Yes, this not particularly exciting, but I am surrounded this week by a distinct lack of exciting things about which to write. While everyone here is crazy, they have gone mad with rural predictability: there are no wandering lunatics doing fun things, like in New York. There are no squirrels for Goblin to chase, no nighttime squirrels to invite to tea, and no strange dogs at whom to lunge and bark.

The Internet is glacially slow.

I spend an inordinate amount of time sleeping.


Well, we’re here. It was

Well, we’re here. It was a treacherous drive to Maryland on a dark and stormy night; following the Internet driving directions left us wondering for a while if MapQuest was secretly run by demons whose job was to lure unsuspecting travelers to their doom in a desolate and windy forest.

Some thoughts:

Western Maryland is an odd and occasionally uncomfortable locale for three wandering gay New Yorkers and their little dogs, too. There are no traffic lights and no traffic, either . . . more people live on my block in Manhattan than in all of Garrett County. And yet, there is a church every hundred feet, and not something relatively normal like Catholic or Episcopalian, but scary snake-handlers like Southern Baptist and Assembly of God. Roadside shops bear signs reading “Welcome Hunters,” and just about every male one encounters is wearing camouflage. (If people wore camouflage in New York, they would stick out like a sore thumb, largely because there is nothing green with which to blend in. To be remotely effective, it would have to be the color of soot-covered cement.) The only movie theater in town is playing only crappy films, but that’s actually fine, as they cost only $4.50 for the matinee. The real excitement is over at the Wal-Mart anyway. I understand that this is a new addition; before it was built, people around here didn’t know what to do with themselves. Hence, one supposes, the churches and the hunting, two of the most violent institutions going. Put a boxing ring over by the Women’s Underthings section and the snakes would get lonely and the deer would run wild in the streets.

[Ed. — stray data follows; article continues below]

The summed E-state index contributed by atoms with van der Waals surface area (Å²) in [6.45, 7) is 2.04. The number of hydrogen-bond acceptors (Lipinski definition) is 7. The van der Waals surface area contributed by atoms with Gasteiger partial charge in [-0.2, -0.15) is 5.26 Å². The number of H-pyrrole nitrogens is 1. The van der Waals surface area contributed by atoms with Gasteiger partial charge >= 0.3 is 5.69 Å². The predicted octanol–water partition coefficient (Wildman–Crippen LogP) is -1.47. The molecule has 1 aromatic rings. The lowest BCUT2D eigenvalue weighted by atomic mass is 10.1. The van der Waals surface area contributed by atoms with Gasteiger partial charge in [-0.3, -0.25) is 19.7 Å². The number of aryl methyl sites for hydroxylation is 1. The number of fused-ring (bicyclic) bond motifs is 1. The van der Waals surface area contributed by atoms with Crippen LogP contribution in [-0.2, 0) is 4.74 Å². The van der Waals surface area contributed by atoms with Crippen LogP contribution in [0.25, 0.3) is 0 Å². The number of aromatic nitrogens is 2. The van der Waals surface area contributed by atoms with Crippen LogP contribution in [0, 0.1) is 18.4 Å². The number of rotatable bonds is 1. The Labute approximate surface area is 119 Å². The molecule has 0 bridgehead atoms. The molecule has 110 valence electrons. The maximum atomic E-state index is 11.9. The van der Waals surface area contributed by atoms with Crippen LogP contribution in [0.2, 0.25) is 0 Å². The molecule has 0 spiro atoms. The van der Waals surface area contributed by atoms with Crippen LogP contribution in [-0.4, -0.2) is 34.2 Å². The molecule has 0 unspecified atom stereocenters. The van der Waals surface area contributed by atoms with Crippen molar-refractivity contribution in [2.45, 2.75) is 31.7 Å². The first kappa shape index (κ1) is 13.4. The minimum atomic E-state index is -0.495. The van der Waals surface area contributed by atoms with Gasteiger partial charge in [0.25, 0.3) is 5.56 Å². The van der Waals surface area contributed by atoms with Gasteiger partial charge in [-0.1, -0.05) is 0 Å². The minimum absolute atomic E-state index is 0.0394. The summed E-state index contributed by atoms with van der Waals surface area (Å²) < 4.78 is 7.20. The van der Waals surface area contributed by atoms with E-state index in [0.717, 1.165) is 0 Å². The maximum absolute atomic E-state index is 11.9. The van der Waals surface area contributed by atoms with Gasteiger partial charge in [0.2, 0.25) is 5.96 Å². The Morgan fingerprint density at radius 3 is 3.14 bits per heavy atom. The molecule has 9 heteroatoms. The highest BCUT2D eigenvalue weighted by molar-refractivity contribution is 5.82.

Today, Sunday, I hung out